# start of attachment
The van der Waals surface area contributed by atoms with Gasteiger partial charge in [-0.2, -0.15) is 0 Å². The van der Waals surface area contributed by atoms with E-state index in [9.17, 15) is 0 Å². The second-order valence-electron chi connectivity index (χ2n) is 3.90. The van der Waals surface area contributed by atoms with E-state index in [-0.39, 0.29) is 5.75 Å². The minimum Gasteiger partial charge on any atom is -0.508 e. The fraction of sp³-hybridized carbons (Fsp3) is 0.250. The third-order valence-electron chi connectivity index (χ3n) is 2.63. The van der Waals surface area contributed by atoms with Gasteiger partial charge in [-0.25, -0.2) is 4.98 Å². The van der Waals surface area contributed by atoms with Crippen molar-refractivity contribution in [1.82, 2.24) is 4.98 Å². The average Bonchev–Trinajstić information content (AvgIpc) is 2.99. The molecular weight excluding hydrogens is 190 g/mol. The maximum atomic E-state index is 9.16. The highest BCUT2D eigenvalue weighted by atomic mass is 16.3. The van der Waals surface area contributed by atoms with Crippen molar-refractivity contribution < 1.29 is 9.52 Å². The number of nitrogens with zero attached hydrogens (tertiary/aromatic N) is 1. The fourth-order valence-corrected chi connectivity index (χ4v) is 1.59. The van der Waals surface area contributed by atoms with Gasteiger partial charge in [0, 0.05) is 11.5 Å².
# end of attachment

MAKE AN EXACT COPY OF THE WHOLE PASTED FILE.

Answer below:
The van der Waals surface area contributed by atoms with Gasteiger partial charge in [-0.2, -0.15) is 0 Å². The van der Waals surface area contributed by atoms with E-state index in [9.17, 15) is 0 Å². The second-order valence-electron chi connectivity index (χ2n) is 3.90. The van der Waals surface area contributed by atoms with E-state index in [-0.39, 0.29) is 5.75 Å². The minimum Gasteiger partial charge on any atom is -0.508 e. The fraction of sp³-hybridized carbons (Fsp3) is 0.250. The third-order valence-electron chi connectivity index (χ3n) is 2.63. The van der Waals surface area contributed by atoms with Gasteiger partial charge in [-0.25, -0.2) is 4.98 Å². The van der Waals surface area contributed by atoms with Crippen molar-refractivity contribution in [1.82, 2.24) is 4.98 Å². The average Bonchev–Trinajstić information content (AvgIpc) is 2.99. The molecular weight excluding hydrogens is 190 g/mol. The maximum atomic E-state index is 9.16. The highest BCUT2D eigenvalue weighted by atomic mass is 16.3. The van der Waals surface area contributed by atoms with Crippen molar-refractivity contribution < 1.29 is 9.52 Å². The number of nitrogens with zero attached hydrogens (tertiary/aromatic N) is 1. The fourth-order valence-corrected chi connectivity index (χ4v) is 1.59. The van der Waals surface area contributed by atoms with Gasteiger partial charge in [0, 0.05) is 11.5 Å².